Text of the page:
The Master of Science in Forensic Science program requires the completion of 44
graduate semester hours of core and forensic science coursework that can be
completed in two years. The program is designed to provide students with the
necessary knowledge, skills and abilities essential to forensic science. This
unique and interdisciplinary program was the first of its kind in Texas.
Graduate level topics include forensic biology, forensic toxicology, controlled substance analysis, trace evidence and microscopy, instrumental analysis, crime scene investigation, pattern evidence, law and forensic science, ethics, and quality assurance. These core topics are
complemented with advanced coursework and laboratory instruction. The program
maintains strong ties with accredited forensic laboratories in both the private
and public sectors. Students are required to complete an internship in a
forensic laboratory, complete an independent research project, and demonstrate
good oral and written skills that will prepare them for future success in both
the laboratory and in the courtroom.
Admission considerations include: (1) a bachelor’s degree from a regionally
accredited institution in chemistry or biology; or a bachelor’s degree from a
regionally accredited institution in a forensic or natural science with the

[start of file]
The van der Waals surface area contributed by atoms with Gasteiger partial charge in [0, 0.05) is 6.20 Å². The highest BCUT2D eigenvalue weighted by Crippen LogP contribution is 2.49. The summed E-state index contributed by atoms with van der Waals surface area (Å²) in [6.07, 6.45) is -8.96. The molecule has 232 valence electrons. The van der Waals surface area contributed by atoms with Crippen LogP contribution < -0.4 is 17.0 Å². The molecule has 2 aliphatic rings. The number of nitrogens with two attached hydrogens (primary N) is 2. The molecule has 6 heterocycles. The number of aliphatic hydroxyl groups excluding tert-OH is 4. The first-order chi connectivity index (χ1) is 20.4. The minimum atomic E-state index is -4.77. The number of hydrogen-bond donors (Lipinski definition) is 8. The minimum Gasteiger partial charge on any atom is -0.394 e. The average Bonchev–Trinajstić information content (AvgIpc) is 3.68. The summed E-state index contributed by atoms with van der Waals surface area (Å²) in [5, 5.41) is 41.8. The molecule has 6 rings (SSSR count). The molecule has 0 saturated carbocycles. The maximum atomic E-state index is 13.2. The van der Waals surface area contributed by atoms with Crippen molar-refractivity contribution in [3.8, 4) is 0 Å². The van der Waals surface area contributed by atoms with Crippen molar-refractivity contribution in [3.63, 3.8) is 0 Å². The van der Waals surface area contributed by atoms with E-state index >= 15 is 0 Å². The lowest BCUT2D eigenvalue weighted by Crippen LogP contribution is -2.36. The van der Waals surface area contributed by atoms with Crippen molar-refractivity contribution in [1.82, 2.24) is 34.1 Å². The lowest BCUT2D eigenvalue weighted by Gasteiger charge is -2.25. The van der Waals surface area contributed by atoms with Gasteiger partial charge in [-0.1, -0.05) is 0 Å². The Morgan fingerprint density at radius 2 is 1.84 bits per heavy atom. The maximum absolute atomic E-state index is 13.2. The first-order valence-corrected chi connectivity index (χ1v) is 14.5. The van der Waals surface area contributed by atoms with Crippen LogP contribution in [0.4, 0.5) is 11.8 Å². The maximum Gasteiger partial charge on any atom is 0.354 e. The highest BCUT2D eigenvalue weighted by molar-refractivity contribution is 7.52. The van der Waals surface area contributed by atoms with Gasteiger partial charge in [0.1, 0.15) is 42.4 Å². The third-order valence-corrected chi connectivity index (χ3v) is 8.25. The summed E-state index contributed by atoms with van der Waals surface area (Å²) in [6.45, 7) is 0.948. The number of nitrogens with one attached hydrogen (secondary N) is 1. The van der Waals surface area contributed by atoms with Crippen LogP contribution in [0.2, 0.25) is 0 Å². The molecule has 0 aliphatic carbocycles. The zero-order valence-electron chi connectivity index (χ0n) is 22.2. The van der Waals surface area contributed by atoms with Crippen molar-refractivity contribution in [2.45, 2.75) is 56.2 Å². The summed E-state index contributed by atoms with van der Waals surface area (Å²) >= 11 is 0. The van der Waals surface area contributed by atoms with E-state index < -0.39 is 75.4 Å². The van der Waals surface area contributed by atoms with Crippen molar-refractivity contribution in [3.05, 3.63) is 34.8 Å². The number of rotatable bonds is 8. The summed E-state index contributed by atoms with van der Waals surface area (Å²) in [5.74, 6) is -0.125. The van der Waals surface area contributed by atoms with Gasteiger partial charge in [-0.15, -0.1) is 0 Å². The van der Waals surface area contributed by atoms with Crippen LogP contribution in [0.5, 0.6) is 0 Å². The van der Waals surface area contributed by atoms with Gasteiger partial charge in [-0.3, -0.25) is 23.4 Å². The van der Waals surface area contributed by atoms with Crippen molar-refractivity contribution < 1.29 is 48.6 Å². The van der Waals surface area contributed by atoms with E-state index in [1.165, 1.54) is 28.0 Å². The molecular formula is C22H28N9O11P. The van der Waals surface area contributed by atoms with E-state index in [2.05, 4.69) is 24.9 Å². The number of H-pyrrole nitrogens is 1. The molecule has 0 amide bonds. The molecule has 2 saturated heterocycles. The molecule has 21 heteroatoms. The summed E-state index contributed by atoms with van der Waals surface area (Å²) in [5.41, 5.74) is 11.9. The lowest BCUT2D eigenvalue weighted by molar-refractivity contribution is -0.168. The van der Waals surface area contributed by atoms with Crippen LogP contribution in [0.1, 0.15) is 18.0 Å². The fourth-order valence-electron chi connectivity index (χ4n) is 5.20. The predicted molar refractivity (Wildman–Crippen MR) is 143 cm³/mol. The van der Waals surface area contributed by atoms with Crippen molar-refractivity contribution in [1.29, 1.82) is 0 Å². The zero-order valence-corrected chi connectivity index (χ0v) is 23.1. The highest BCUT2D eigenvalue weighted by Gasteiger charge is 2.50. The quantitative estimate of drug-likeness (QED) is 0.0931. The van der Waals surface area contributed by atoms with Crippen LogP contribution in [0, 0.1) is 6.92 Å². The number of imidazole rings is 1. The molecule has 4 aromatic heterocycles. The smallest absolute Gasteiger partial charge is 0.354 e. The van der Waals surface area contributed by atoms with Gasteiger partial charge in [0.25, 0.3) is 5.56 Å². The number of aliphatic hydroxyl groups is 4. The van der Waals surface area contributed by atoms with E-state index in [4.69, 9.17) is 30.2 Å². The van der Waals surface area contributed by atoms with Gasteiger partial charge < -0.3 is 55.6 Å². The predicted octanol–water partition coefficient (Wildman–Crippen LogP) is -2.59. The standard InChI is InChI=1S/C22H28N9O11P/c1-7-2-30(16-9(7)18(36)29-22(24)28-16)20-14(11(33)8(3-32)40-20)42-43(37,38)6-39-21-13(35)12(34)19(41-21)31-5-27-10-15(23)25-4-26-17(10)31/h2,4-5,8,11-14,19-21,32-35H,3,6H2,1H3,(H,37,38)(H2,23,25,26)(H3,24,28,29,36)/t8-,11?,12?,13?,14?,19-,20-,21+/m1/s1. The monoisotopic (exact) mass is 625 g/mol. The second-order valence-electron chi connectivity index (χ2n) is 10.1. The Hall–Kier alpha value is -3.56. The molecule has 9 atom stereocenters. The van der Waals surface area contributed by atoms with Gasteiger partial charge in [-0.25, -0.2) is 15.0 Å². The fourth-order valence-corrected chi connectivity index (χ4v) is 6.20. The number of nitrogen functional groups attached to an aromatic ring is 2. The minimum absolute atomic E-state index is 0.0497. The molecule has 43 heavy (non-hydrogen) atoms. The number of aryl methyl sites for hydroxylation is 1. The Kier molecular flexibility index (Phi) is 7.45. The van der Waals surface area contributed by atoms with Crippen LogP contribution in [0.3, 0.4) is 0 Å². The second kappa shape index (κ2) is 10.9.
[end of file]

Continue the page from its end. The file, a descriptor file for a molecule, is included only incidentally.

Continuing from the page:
equivalent of a minor in either chemistry or biology; (2) official transcripts of all academic coursework previously undertaken; (3) official test scores from the
Graduate Record Examination; (4) three letters of recommendation with checklists, at least
two from academic sources; (5) a personal essay of the applicant's career goals and aspirations; and (6) an application supplement listing pertinent undergraduate courses taken. Applicants should have completed instrumental analysis
and molecular biology at the undergraduate level. However, exceptional students
who have not taken these courses may be allowed to take these stem courses
during their first year.
The Application Recommendation Checklist, personal essay instructions, and the application supplement are available at the following website: http//forensics.shsu.edu/documents/app.pdf.
A holistic review of each student’s application will be completed on a competitive basis.
The MS in Forensic Science does not require a thesis; however, students must complete a capstone course (FS 614 <FORS 6114>) with a grade of B or better to satisfy the University’s comprehensive exam requirement. Students should seek advisement from the criminal justice Graduate Admissions Coordinator in planning a course of study.
Degree Plan - MS in Forensic Science (Non-thesis)
|Choose all from:
CJ 685 <CRIJ 6385> Statistics for Criminal Justice Research
FS 545 <FORS 5445> Forensic Instrumental Analysis
FS 531 <FORS 5331> Techniques of Crime Scene Investigation
FS 535 <FORS 5335> Trace Evidence and Microscopic Analysis
FS 517 <FORS 5117> Controlled Substance Analysis
FS 526 <FORS 5226> Law and Forensic Sciences
FS 560 <FORS 5260> Forensic Analysis - Pattern Evidence
FS 624 <FORS 6224> Quality Assurance in Forensic Science
FS 516 <FORS 5116> Seminar in Forensic Science1
FS 540 <FORS 5440> Forensic Biology
FS 546 <FORS 5346> Forensic Toxicology
FS 671 <FORS 6371> Forensic Science Internship1
FS 614 <FORS 6114> Forensic Science Capstone Course1
|2||Electives||Choose seven hours from:
Graduate courses in CRIJ, BIOL, PSYC, or CHEM
|1||FS 516 <FORS 5116>, FS 671 <FORS 6371>, and FS 614 <FORS 6114> are each taken twice.|